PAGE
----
Digital Assets Remain a Puzzling Subject in Estates

by: , January 18, 2016

Peggy Bush, a 72-year-old Victoria B.C. resident, lost her husband David to cancer in August. Peggy, who David left his entire estate to, was able to transfer the title of their house and car to her name without issue by using a notarized death certificate and a copy of the will. The only asset Peggy…read more

A Judge’s Three Tips to Improve Scheduling Appointments

by: , November 26, 2015

I had the privilege of hearing the Honourable Justice Thomas McEwen of the Ontario Superior Court of Justice speak at The Advocates’ Society’s Estates Litigation Networking Reception on November 23, 2015. Justice McEwen sits in Toronto and is currently the Civil Team Leader. Justice McEwen noted that the system of 9:30 a.m. scheduling appointments on the…read more

Ontario Court of Appeal Endorses Tougher Approach for Vexatious Litigants

by: , November 11, 2015

Ontario officially added Rule 2.1 to its Rules of Civil Procedure on July 1, 2014. The rule gives the courts a general power to stay or dismiss proceedings if they are “frivolous or vexatious or otherwise an abuse of the process of the court.” The court may do so on its own initiative, although any…read more

Supreme Court Dismisses Expert Witness Appeal

by: , November 9, 2015

As I previously blogged, the Court of Appeal for Ontario held in Westerhof v. Gee Estate, 2015 ONCA 206 that witnesses with special expertise who give opinion evidence not formed for the purposes of litigation do not have to comply with the strict procedural requirements for expert witnesses. The losing party sought leave to appeal…read more

Actions to be Dismissed for Delay on January 1, 2017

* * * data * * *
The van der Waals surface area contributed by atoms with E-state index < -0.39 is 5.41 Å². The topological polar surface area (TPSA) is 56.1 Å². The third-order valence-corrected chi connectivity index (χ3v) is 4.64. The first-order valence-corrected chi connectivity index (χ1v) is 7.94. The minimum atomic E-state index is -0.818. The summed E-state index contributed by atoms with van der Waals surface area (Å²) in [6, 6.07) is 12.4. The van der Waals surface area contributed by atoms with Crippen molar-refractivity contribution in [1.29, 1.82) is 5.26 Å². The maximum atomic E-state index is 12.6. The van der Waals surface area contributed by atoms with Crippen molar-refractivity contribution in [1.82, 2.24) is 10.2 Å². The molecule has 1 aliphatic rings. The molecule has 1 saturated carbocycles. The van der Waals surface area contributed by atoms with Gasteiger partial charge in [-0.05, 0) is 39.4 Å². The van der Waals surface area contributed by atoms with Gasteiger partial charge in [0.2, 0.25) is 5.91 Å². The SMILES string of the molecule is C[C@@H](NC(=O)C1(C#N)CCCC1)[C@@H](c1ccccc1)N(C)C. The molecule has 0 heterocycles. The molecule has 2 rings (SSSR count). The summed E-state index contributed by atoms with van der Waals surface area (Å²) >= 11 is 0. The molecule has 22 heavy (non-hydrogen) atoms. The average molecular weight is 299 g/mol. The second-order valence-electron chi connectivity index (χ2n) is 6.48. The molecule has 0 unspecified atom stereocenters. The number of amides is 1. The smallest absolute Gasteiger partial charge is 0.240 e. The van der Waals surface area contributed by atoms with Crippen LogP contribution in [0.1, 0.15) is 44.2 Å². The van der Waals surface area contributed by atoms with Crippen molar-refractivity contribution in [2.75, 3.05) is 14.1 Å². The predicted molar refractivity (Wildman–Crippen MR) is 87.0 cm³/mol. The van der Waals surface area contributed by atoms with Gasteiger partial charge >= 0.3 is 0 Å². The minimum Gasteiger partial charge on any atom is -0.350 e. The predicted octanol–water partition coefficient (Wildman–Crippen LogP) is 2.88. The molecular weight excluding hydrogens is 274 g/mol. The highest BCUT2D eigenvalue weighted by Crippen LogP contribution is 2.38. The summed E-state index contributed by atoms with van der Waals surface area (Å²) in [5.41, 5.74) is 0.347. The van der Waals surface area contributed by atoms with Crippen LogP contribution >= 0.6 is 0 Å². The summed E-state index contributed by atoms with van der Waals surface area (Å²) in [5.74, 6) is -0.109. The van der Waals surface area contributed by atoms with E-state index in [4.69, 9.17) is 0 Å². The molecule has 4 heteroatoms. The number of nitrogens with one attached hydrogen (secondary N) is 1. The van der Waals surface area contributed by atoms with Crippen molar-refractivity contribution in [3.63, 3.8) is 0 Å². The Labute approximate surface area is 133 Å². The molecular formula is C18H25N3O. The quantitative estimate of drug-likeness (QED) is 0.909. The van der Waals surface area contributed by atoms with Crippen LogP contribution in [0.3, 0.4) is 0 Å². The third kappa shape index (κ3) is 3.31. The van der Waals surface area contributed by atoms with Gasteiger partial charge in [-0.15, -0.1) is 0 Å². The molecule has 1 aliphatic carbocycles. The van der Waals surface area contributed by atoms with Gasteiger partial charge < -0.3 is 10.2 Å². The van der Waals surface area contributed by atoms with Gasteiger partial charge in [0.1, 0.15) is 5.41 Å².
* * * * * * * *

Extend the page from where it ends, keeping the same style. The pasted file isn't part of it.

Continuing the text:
by: , August 17, 2015

A doomsday cult believes the world will end on January 1, 2017 (at least according to the British press). If the earth somehow survives, we will need to face the consequences of another event occurring on that date: the dismissal for delay of numerous actions without notice. Rule 48.14 of the Rules of Civil Procedure…read more

“On Title” Versus “Entitled”: The Doctrine of Resulting Trust

by: , June 3, 2015

A common estate planning technique to avoid probate tax is for a parent to transfer his or her house into joint tenancy with one of his or her children. That way, when the parent dies, the property passes by way of survivorship from the parent to the child without the need to go through probate…read more

Mandatory Mediation – A Binding Success

by: , April 29, 2015

In 1999, a pilot program was implemented in Toronto requiring mandatory mediation for all estates, trusts, and substitute decisions matters.  In 2002, mandatory mediation was expanded to Windsor and Ottawa.  The pilot program was considered a success and mandatory mediation has been enshrined in rule 75.1 of the Rules of Civil Procedure (see the Ministry…read more

End of Life Decisions and the Substitute Decision Maker

by: , April 22, 2015

When the end is near, decisions regarding food are up to the substitute decision maker In a recent article for the New York Times, Theresa Brown, a hospice nurse and author, described the story of an Italian grandmother who was caring for her dying husband. Her husband was long past the point of being able…read more

Marriage Contracts and Nursing Care

by: , April 21, 2015

Caring for your aging spouse may be difficult and stressful without a support network. When the “healthy” spouse is too old and fragile to provide care, additional support or alternate accommodations for the ailing spouse must be found. Unfortunately, when one 80-year old wife made it clear to her children and step-children that she was…read more

Warring Trustees: More Isn’t Always Better

by: , April 13, 2015

Two recent court cases look at the perils of choosing multiple estate trustees and attorneys for property.  Often a testator will choose two or more of their children to act as co-estate trustees.   They may feel that it would offend one of their children to not appoint them as an estate trustee or that…read more